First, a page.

The two festivals become a major site for cultural performances— an arena of consent and contestation. The transgender replicates the message received from society, and is under pressure to notch up a performance that matches up to the ‘expectations’ one has from a transgender. There is also pressure exerted on the transgender to follow the patterns of kinship and relationships prevalent in society, which is a performance of a different kind. This in turn requires heterosexual performers to tighten up their structures and become exemplary, thus dictating the ‘must and cannot do’ of sexual and social performances. There is also the anxiety of ‘appropriate reaction’ along with the heterosexual gase. Perhaps, the two festivals are a stage of realisation and execution or negation of desire, where direct enactment or transposition takes place. Old genders are performed and new ones formed. In enunciating the vocabulary of the Indian modernity, one can discern a shift in the view that is taken of gender centric roles not only by the heterosexual majority, but also by the transgenders themselves. The
pride that education, articulation and financial backing brings is explicit in the way the onus is placed on society to live upto the expectations of the transgenders. The anxiety of performance is reversed. The Goddess smiles and Aravan is waiting.
- Renuka is the wife of sage Jamadagni and the mother of the warrior sage, Parasurama. Upon witnessing acts of love between the two semi- divine beings, she lost the purity she was famed for.
[She is said to have conceived without sexual intercourse, as her husband was keen on preserving her purity.] Upon discovering this, the angered sage ordered his four sons to kill her, which they refused to do. He cursed them to become eunuchs. The fifth son, Parasurama, agreed to kill her on the condition that she would be resurrected. Later, the four sons placed their mother’s head on the body of her lower caste servant who had also been killed, while the servant’s head was placed on Renuka’s body. The resultant figures were Renuka and Yellamma. The four sons followed the mother to serve her as priests. Yellamma became the goddess of all outcastes.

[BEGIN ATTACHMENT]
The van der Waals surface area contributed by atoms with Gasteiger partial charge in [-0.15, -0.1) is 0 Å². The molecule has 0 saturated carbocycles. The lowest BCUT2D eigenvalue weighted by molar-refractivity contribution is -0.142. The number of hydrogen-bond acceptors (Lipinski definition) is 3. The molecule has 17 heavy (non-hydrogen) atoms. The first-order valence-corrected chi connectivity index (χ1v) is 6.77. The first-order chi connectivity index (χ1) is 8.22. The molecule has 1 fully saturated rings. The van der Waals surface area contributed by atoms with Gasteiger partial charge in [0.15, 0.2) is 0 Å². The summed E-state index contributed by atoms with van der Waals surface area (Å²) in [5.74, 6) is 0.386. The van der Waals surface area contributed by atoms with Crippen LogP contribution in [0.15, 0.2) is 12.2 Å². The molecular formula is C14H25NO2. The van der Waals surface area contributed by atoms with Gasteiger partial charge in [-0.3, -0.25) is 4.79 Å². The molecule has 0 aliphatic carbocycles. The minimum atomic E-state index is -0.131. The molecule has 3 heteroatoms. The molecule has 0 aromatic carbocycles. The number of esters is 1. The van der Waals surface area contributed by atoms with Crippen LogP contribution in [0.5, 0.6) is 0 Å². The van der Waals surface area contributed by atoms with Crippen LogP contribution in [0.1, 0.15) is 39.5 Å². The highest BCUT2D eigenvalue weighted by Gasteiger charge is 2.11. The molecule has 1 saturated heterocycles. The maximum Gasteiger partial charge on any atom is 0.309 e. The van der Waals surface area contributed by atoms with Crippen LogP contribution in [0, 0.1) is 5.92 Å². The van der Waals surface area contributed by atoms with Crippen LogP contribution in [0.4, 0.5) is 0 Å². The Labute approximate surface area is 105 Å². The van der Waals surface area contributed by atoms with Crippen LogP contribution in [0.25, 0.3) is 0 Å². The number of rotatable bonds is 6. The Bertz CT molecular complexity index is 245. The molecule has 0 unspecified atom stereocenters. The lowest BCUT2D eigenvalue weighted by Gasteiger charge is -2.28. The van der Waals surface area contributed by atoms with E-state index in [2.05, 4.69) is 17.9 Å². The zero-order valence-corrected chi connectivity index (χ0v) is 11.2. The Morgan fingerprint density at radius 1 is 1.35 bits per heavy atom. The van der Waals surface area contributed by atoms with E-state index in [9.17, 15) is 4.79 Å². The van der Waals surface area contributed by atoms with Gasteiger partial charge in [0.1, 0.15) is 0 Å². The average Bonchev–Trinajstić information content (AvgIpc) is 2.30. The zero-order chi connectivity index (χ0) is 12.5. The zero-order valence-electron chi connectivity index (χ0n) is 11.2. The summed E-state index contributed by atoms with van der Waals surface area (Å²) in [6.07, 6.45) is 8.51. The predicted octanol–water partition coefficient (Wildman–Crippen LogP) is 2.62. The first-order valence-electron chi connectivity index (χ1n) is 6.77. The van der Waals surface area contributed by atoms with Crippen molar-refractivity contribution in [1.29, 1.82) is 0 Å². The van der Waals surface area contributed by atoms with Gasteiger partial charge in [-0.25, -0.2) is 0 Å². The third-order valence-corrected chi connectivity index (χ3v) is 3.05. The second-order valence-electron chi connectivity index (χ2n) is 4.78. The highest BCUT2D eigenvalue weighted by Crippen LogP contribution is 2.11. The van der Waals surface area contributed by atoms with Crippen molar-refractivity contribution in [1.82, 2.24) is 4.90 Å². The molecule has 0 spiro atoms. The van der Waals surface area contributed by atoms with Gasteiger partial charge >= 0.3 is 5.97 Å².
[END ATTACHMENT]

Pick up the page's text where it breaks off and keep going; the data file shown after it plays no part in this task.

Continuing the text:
- The Kuttandavar Temple in Villupuram has Aravan as the deity. The sanctum sanctorum has only Aravan’s head which is huge, with wide eyes and a robust moustache. The face is painted a bright red as is often the practice with regard to demi-gods and goddesses in South India. During the Koovagam, a straw body is attached to the head, and then the deity is taken out on a procession. The body is later burnt, symbolising Aravan’s death. This practice finds a resonance in the fertility cults seen in many parts of the world. The death-resurrection cycle is enacted to indicate mortality, the pass over of all things old, and the possibilities of a new beginning. In the Aravanis’ context, the ritual may point towards a cathartic state of being as through the festival, the transgenders are a party to death, mourning and the promise of a comeback.
- The Sabarimala Temple in Kerala is in honour of Lord Ayyappa, the eternal bachelor god. Born of Lord Shiva and Mohini, Lord Ayyappa occupies a central role in the study of patterns of Kerala masculinity and codes of purity.
- The Attukal Pongala is in honour of the Devi. At the Attukal Temple in Trivandrum, Kerala, women gather annually to cook and offer Pongala (ritual offering that must boil over). The pongala usually consists of rice,
a curry, and payasam (sweet dish)—all cooked within the precincts of the temple and nearby areas. The fame of the festival has spread so much that it has gained an entry in the Guinness Book of World Records as the single largest annual gathering of women.
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SONIA J. NAIR. Is M. Phil student at the Institute of English, University of Kerala.